I'm not going to lie, personally I already miss the lockdown.
Despite the ongoing anxiety-inducing circumstances of a global pandemic, the lockdown itself was often a time of peace and quiet and reflection and safety, free of many of the usual obligations of life.
Looking back, I mostly remember it for the May heatwave spent in the garden, for scary trips out to the supermarket, for walks in the middle of local empty streets, for the birdsong and clean air, for allotment visits, for the utter joy of seeing other people in real life when that was allowed, for the weird enforced distance with loved ones, for the escapism of my media diet, for the Thursday community clap, and, of course, for writing this daily (nighttimely?) diary.
Already I'm forgetting what those early days were like. As the rules shifted and changed so did our emotions, responses and reactions to the threat. It's good to have written it all down in real time – and I've already submitted this diary to several archive projects for the record.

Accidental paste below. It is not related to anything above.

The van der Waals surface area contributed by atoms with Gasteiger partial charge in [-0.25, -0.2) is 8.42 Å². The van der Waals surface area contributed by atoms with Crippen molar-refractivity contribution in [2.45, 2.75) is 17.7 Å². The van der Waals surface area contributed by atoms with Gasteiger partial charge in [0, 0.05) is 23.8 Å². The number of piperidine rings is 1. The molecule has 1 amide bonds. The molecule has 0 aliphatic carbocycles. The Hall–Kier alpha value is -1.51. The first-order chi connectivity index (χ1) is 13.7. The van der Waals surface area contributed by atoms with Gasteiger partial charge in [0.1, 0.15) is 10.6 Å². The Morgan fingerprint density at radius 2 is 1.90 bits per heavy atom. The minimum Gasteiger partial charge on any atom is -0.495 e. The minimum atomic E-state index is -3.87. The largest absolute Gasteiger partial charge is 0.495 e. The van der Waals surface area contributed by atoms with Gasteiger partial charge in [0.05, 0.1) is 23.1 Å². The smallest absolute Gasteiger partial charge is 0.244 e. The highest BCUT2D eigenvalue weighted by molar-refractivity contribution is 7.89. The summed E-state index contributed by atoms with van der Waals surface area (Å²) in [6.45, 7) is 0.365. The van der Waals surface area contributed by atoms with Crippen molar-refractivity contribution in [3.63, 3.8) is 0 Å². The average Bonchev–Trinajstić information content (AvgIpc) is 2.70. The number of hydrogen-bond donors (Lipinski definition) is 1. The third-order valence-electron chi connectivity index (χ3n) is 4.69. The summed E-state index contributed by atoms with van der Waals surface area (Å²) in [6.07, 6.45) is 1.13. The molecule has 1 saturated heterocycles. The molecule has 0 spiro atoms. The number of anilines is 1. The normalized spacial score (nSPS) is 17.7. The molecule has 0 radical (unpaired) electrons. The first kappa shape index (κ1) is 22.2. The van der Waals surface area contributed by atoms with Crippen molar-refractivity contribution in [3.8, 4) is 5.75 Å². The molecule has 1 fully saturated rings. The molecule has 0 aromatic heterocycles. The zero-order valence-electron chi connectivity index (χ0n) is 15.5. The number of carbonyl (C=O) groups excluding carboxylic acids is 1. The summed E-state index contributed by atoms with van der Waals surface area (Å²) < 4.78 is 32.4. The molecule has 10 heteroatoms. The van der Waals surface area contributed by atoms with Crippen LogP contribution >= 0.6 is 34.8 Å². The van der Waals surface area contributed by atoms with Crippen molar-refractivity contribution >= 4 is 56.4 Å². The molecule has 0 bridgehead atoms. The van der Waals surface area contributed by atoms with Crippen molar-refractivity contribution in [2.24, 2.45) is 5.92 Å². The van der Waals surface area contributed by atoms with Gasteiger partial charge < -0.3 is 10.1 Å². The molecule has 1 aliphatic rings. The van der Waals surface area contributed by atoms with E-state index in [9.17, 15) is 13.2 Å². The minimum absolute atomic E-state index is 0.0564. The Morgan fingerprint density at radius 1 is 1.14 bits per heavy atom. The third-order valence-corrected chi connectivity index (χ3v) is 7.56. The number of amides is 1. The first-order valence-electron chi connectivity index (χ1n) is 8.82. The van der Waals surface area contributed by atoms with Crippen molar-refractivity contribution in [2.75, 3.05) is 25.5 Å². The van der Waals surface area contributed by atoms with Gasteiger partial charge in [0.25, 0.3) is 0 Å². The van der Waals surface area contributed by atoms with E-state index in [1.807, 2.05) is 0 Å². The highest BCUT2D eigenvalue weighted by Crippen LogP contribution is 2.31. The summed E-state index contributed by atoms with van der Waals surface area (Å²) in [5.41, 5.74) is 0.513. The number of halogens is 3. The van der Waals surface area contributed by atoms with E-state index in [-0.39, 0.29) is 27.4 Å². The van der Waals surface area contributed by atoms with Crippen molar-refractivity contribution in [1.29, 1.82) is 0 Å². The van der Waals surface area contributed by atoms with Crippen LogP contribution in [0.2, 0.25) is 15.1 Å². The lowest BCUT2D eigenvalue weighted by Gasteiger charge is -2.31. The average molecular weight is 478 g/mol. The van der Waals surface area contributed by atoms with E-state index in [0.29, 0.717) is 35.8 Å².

I started writing the day full lockdown in the UK started on 24 March, although I'd been writing privately well before that (rounded up in Pandemic diary 3: a brief history of coronavirus in Stirchley, Birmingham).
I was sitting in the garden and heard a row breaking out across the street (Pandemic diary 1: First fracas). I remembering wondering if this was what was going to happen when people were cooped up together and not really allowed out. Domestic violence has been a big issue of this time (Pandemic diary 94: A down day), along with George Floyd and Black Lives Matter (Pandemic diary 69: The murder of George Floyd).
From day one, I decided there needed to be bunny photos in each post to lighten the mood. The template quickly became: BUNNIES, BLOGGING, BLESSINGS!
Back then we had two rabbits, of course. We lost one around four weeks later and didn't get to be with him at the end because of coronavirus (Pandemic diary 23: Goodbye Bunminster).